The term callable preferred stock refers to securities containing a feature that allows the issuer to redeem or call in the shares at its option. Callable preferred stock will specify the redemption price as well as a date after which the securities can be redeemed.
It's fairly common for preferred stock to be callable, and since this feature provides a benefit to the issuer, the redemption price will contain a premium to compensate the investor for this risk.
Companies have the ability to attach a number of features or restrictions to the preferred stock they issue to the market. For example, preferred stock can be issued as cumulative, participating, convertible, and callable. These features can add to, or subtract from, the value the security provides investors.
Companies will often issue preferred stock with a call feature since it provides them with the ability to flexibly raise capital. For example, they could issue preferred stock to raise capital in the near term, and then call it back in when it's no longer useful or interest rates decline. When redeemed, holders of these securities will need to find an alternate investment.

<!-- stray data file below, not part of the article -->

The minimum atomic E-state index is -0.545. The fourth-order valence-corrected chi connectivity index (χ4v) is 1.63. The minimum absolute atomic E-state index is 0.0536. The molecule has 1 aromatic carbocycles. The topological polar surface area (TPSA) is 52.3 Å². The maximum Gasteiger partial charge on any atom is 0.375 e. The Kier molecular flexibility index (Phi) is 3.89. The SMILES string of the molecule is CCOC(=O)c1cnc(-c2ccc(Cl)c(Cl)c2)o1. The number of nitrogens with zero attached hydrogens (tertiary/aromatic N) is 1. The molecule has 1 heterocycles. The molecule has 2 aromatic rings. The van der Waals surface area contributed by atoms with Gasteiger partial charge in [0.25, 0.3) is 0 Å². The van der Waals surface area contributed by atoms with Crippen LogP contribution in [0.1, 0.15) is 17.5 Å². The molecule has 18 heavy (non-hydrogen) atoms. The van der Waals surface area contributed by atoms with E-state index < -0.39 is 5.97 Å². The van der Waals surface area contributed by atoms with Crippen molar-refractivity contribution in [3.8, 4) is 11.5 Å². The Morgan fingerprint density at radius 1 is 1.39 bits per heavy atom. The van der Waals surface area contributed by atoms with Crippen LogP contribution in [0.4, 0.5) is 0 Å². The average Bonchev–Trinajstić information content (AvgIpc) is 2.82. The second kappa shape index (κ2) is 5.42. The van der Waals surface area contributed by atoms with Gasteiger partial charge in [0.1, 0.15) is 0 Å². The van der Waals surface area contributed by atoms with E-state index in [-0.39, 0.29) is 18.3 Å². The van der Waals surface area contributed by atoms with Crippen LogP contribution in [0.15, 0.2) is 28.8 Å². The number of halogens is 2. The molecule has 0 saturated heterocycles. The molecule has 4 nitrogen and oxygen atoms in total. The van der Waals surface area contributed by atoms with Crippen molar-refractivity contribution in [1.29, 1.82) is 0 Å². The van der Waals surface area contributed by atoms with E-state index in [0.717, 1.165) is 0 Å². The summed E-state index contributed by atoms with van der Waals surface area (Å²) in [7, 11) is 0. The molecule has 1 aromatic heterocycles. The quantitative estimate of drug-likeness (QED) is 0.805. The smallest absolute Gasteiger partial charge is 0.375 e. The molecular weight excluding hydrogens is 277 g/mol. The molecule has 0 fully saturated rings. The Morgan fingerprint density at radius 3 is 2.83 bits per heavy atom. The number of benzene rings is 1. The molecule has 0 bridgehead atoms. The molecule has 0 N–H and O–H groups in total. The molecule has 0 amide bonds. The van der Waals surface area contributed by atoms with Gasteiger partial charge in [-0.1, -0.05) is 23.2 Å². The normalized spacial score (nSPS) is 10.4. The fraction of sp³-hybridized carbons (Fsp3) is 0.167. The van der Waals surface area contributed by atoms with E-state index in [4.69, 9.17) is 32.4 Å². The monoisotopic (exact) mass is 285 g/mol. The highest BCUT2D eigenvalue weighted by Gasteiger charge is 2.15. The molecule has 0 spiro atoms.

If an interest rate decline prompts the company to call in the stock, investors will be forced to look for what might be an unattractive alternative to the preferred stock being redeemed. To compensate investors for this risk, the call price of these securities will oftentimes include a premium, stated in terms of the stock's par value.
Finally, unless the preferred stock also carries a convertible feature, the call price would typically establish a ceiling price for these securities.